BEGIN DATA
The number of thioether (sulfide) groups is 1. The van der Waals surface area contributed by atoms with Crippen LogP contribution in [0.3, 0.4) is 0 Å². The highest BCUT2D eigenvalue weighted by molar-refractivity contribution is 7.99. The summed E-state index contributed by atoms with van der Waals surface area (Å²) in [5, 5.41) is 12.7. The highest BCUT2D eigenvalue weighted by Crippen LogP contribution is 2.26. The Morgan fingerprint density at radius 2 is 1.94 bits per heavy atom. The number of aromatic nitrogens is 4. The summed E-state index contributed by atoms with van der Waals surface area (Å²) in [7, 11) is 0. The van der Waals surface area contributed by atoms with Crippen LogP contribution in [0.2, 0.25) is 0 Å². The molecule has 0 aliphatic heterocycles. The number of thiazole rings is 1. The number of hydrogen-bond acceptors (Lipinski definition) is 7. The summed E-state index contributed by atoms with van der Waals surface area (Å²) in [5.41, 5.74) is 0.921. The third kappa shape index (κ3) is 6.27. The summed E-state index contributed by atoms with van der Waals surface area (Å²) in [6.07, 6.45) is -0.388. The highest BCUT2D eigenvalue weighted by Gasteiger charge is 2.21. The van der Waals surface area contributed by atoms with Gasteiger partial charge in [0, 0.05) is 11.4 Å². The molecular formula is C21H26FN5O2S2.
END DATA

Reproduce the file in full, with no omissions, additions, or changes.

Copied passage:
The number of thioether (sulfide) groups is 1. The van der Waals surface area contributed by atoms with Crippen LogP contribution in [0.3, 0.4) is 0 Å². The highest BCUT2D eigenvalue weighted by molar-refractivity contribution is 7.99. The summed E-state index contributed by atoms with van der Waals surface area (Å²) in [5, 5.41) is 12.7. The highest BCUT2D eigenvalue weighted by Crippen LogP contribution is 2.26. The Morgan fingerprint density at radius 2 is 1.94 bits per heavy atom. The number of aromatic nitrogens is 4. The summed E-state index contributed by atoms with van der Waals surface area (Å²) in [7, 11) is 0. The van der Waals surface area contributed by atoms with Crippen LogP contribution in [0.2, 0.25) is 0 Å². The molecule has 0 aliphatic heterocycles. The number of thiazole rings is 1. The number of hydrogen-bond acceptors (Lipinski definition) is 7. The summed E-state index contributed by atoms with van der Waals surface area (Å²) in [5.41, 5.74) is 0.921. The third kappa shape index (κ3) is 6.27. The summed E-state index contributed by atoms with van der Waals surface area (Å²) in [6.07, 6.45) is -0.388. The highest BCUT2D eigenvalue weighted by Gasteiger charge is 2.21. The van der Waals surface area contributed by atoms with Gasteiger partial charge in [0, 0.05) is 11.4 Å². The molecular formula is C21H26FN5O2S2.